Digital Technologies for Resilience in Asia-Pacific

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We live in an increasingly volatile and uncertain world. The risks to much of the world’s population that stem from climatic, political, and economic fluctuations have played out again and again in recent years on pretty much every continent.
While emergency response and humanitarian aid still have a role to play, there has also been increased interest in the development community around building the resilience of individuals, communities and systems to not only survive these shocks and stresses, but to adapt to them and bounce back to an even better state.
The breadth and depth of what it means to be resilient is such that there is no single solution. It is highly dependent on the population in question, the risks they face, local infrastructure and resources, and any number of other factors. However, one common thread that has the potential to facilitate increased resilience is digital technology.
Resilience-Relevant Digital Technologies
Despite this potential, there is not a lot of easily accessible information available on what resilience-relevant digital technologies exist and how they might help. Through a grant from the Rockefeller Foundation, FHI 360 is helping to uncover and make available information on many of these solutions. 200w" sizes=" 281px) 100vw, 281px" data-recalc-dims="1" />Our recently launched Digital Technologies for Resilience Inventory contains more than 100 entries of technologies that are being used to enhance the resilience of individuals, families, communities, businesses, and/or governments. While we primarily focused on examples from Asia-Pacific, the inventory includes entries from around the world.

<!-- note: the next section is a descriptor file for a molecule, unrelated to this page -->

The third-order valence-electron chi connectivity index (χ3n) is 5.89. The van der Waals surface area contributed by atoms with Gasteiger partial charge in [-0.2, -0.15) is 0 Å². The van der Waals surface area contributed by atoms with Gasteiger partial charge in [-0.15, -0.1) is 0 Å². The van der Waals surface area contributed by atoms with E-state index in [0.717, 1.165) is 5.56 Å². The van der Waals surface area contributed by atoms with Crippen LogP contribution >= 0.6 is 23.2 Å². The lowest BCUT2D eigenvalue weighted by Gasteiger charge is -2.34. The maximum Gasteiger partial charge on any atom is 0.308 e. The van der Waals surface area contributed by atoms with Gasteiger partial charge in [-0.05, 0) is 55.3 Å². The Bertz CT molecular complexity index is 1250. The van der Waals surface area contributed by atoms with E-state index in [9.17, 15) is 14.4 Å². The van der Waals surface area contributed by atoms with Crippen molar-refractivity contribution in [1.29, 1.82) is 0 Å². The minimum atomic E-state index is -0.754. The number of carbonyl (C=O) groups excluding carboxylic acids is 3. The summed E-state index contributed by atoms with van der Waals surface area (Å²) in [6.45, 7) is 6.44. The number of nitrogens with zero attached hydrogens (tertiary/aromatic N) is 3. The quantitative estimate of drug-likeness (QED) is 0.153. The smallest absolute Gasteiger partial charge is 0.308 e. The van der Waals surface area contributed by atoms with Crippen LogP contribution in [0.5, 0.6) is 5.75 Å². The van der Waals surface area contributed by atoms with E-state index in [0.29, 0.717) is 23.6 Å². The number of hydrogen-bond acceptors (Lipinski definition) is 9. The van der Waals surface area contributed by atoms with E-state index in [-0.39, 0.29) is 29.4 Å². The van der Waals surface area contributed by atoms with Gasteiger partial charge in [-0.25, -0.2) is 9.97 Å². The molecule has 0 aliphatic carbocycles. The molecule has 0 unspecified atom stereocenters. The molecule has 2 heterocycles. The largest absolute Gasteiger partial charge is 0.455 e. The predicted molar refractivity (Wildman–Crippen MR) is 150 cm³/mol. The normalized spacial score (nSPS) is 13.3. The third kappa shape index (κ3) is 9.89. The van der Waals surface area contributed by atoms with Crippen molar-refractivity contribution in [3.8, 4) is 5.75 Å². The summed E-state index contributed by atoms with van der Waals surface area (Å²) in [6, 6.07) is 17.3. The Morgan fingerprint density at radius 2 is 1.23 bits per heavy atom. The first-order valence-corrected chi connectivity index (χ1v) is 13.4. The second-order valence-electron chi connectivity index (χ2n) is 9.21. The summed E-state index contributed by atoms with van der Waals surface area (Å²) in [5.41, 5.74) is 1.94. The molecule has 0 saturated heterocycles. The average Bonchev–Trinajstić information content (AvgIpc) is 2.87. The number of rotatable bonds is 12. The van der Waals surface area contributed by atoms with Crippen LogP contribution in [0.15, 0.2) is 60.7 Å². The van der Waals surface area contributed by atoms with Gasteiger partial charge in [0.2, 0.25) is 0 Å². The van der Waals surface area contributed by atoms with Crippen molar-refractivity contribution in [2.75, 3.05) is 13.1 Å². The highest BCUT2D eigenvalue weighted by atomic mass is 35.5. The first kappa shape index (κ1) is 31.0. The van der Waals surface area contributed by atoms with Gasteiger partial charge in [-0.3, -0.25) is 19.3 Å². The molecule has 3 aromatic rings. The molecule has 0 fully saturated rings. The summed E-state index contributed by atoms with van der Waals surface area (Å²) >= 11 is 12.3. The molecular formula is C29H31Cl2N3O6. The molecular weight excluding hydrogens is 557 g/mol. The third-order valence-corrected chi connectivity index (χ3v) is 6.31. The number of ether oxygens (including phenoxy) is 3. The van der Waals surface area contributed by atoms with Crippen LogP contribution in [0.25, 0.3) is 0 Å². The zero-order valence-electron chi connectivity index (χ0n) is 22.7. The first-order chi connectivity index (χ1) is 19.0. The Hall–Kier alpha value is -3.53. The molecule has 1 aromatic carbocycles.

As can be expected, many of the examples take advantage of mobile phones, although perhaps surprisingly given that GSMA puts smartphone ownership in developing economies at just under 50%, we found more apps than those using old school text and voice functions, such as SMS and IVR.
Significant numbers were also using geospatial and ground sensor data, which are particularly relevant to climate resilience efforts. Linked to this, big data analytics are also being deployed by a smaller subset of the submissions.
While many of the entries make use of digital technologies that have been around for years, a handful are testing emerging technologies, like Internet of Things, UAVs, artificial intelligence, and 3D printing.
You can dig through the summary findings and the specifics of each digital technology using either the Google Sheet or PDF version of the Digital Technologies for Resilience Inventory.
In addition, this November, we will be further exploring how digital technologies can support resilience through a two-day interactive workshop in Bangkok, which will bring together technology implementers, resilience practitioners, investors and donors. If you’re interested in being part of the conversation, let us know.